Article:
After Eldred finished, he talked with pitching coach Dave Duncan about what he needed to be sharper.
"The only time you are off really at all is when your front side opens up too soon," Eldred said. "He sees that, and knows that's why I wasn't as sharp. Sometimes you want to get that pitch there so bad that you open up too soon."
Defense still winning games: Along with a great pitching performance from Jeff Suppan, the Cardinals benefited from several great defensive plays on Saturday.
The play that most impressed La Russa was the double play turned by second baseman Mark Grudzielanek in the sixth inning to get the Cards out of a critical inning. With the bases loaded, Vinny Castilla hit a grounder to shortstop David Eckstein, who flipped to Grudzielanek. La Russa said the base runner, Nick Johnson, was "all over" Grudzielanek.
"If they don't turn that, they score and are still hitting," La Russa said.
Left fielder Reggie Sanders received a standing ovation from fans after a diving catch in the top of the ninth inning.
Izzy hitting stride: Closer Jason Isringhausen extended his scoreless innings streak to a season-high 14.1 innings on Saturday. La Russa said that it's been as great a stretch for Isringhausen as he has seen.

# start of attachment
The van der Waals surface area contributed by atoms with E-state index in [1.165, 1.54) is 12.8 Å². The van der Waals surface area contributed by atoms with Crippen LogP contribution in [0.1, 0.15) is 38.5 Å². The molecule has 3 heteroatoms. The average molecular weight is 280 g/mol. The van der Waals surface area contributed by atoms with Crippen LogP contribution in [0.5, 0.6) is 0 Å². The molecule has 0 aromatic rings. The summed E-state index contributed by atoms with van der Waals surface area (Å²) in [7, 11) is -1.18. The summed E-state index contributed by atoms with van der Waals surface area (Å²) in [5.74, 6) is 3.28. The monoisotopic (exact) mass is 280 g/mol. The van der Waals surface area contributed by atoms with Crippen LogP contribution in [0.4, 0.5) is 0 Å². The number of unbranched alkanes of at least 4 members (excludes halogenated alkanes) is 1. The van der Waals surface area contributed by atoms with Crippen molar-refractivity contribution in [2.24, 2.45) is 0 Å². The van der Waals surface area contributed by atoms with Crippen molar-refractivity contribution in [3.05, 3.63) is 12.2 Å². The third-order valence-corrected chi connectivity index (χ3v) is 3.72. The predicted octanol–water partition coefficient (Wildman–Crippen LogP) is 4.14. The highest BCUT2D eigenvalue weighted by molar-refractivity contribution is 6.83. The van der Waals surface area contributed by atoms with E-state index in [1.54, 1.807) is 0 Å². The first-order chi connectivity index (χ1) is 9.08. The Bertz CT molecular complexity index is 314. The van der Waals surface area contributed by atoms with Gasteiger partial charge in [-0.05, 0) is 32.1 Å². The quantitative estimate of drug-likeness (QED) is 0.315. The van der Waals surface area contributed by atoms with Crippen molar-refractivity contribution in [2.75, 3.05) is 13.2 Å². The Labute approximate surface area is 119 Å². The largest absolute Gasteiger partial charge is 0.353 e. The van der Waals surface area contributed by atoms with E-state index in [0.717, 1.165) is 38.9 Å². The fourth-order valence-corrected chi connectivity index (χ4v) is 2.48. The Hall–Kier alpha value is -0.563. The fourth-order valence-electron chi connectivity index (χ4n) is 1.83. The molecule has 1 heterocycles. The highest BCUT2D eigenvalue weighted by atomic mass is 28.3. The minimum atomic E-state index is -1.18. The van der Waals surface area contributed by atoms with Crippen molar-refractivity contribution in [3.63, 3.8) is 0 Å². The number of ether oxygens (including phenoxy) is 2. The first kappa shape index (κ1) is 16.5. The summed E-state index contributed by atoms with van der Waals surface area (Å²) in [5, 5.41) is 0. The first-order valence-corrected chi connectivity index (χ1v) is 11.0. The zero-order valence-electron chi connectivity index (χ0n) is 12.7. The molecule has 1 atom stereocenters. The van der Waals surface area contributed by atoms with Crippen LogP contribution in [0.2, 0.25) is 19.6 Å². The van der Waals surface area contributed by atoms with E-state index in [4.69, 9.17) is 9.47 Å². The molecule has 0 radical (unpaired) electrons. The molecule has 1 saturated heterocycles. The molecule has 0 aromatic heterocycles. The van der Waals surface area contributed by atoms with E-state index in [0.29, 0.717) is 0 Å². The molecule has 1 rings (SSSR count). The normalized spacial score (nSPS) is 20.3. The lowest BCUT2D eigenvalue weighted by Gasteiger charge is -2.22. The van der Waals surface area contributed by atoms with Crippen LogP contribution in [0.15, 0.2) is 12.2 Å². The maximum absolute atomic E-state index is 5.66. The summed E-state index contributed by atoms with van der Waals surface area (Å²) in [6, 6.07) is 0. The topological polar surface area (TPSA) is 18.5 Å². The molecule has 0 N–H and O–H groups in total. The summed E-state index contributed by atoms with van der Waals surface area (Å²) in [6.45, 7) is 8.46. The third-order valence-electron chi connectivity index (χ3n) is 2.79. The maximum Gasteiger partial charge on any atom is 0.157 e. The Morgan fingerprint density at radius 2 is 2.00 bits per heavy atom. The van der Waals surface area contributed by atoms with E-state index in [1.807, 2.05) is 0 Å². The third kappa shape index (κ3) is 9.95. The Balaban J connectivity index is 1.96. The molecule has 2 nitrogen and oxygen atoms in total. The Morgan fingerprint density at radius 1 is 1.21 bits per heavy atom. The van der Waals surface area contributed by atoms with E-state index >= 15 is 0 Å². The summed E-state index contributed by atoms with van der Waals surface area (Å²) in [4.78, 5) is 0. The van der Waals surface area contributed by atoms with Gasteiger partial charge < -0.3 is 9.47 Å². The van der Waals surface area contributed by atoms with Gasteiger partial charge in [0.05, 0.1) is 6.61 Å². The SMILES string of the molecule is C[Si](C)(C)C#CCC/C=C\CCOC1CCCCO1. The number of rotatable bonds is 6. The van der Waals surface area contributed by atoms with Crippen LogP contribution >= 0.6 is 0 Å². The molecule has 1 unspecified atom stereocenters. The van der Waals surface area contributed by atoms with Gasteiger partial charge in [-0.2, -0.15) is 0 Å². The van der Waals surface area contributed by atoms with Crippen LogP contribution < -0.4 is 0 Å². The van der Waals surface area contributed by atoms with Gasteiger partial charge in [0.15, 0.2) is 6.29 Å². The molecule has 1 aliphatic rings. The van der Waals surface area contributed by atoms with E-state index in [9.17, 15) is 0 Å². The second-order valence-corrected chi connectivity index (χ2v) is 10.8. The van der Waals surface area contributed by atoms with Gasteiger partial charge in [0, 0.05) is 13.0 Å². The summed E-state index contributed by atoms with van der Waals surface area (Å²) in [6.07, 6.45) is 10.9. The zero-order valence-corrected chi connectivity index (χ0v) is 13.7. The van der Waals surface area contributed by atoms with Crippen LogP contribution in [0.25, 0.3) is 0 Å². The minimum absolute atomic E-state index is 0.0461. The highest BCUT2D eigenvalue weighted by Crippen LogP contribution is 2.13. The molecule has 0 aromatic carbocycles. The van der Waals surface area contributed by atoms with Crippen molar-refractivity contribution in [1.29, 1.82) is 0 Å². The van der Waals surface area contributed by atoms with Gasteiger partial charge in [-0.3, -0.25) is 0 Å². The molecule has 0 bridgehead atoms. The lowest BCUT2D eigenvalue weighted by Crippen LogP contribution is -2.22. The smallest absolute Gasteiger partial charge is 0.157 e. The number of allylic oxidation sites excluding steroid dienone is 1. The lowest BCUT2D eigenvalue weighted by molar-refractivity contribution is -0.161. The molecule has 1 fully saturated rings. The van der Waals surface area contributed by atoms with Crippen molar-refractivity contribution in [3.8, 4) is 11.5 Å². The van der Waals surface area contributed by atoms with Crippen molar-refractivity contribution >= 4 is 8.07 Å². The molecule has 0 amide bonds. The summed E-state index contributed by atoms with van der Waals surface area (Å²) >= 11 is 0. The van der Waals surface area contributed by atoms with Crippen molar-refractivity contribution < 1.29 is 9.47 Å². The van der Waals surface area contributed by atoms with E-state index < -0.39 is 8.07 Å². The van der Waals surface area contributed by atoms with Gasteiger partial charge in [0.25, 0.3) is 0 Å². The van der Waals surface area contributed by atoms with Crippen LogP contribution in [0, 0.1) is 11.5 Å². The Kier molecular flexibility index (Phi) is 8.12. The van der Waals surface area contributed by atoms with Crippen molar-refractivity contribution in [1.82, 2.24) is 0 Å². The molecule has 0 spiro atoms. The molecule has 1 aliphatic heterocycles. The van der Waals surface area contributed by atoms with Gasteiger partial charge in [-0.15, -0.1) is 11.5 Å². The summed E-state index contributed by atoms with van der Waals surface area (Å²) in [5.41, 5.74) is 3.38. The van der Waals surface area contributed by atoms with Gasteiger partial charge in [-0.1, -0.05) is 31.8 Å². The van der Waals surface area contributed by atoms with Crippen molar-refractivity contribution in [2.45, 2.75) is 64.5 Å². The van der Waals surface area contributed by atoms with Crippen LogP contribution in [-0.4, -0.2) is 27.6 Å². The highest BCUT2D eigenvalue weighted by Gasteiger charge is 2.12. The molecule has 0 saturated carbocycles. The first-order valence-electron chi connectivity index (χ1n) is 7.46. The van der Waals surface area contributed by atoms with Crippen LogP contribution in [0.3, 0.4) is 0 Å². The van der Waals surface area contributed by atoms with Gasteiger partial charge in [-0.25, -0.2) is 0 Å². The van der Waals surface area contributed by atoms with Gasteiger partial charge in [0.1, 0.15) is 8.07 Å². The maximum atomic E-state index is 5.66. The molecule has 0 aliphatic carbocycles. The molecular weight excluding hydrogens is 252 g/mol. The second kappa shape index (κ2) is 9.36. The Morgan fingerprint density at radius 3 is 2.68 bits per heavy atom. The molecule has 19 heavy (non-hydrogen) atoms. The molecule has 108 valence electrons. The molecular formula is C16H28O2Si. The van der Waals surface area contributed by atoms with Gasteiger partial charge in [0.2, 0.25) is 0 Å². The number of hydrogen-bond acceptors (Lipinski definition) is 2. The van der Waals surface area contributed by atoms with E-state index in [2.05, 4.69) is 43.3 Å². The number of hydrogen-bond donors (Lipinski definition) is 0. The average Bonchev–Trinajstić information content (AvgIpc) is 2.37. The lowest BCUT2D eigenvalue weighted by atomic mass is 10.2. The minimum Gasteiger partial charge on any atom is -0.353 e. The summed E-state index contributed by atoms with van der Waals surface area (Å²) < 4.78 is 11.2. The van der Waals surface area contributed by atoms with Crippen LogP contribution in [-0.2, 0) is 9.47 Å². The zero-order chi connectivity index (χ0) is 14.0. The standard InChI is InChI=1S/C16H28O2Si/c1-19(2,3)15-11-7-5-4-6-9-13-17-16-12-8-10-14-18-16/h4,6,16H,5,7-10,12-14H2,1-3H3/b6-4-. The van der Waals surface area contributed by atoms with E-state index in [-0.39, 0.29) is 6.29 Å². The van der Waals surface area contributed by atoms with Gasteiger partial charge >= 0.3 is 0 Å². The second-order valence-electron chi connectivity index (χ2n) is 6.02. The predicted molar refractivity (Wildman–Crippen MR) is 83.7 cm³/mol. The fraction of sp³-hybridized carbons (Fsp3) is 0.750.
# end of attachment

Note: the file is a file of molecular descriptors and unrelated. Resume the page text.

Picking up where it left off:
"You can tell by the number of outs he is getting in the number of pitchers," La Russa said
Baby Birds: The Triple-A Redbirds dropped a 5-4 decision to Oklahoma. After falling behind 4-1, Memphis rallied to tie the score in the seventh inning. Reliever Toby Borland was pegged with the loss (1-2), giving up the winning run in the seventh inning. John Gall hit his sixth homer of the year, and Wilton Guerrero went 2-for-3 with two doubles. Skip Schumaker went 2-for-4 with a double and scored twice. The Redbirds (26-22) remain atop the American North Division of the Pacific Coast League. They hold a two-game lead over Nashville. ... Double-A Springfield enjoyed a night off on Saturday after knocking off Frisco, 4-2, on Friday night. ... Class A Palm Beach upended Tampa, 3-2, after coming back from a 2-0 deficit. Wayne Lundgren (2-2, 4.32 ERA) picked up the win with two innings of relief work. Matthew Dryer, Mike McCoy and Rayner Laya drove in all three runs for the Cardinals. All three runs came with two outs. ... Class A Quad Cities thumped Wisconsin, 7-1, to move into first place in the Western Division of the Midwest League. Michael Parisi improved to 2-4 with a 4.40 ERA. He pitched eight innings. Leadoff hitter Matt Lemaczyk scored two runs and swiped two bases. Simon Williams went 3-for-4 with two runs scored and two RBIs. Jake Mullinax extended his hitting streak to 11 games.
This day in Busch history: May 29, 1995 -- The Cardinals edged the Colorado Rockies, 6-5, in 11 innings. John Habyan picked up the win in relief. He combined with Tony Fossas, Rene Arocha and Tom Henke for five innings of relief work in which none of the trio gave up an earned run. Ray Lankford went 2-for-4 with a run scored, and Geronimo Pena picked up three RBIs with two hits. Thanks to www.projectretrosheet.org for the information.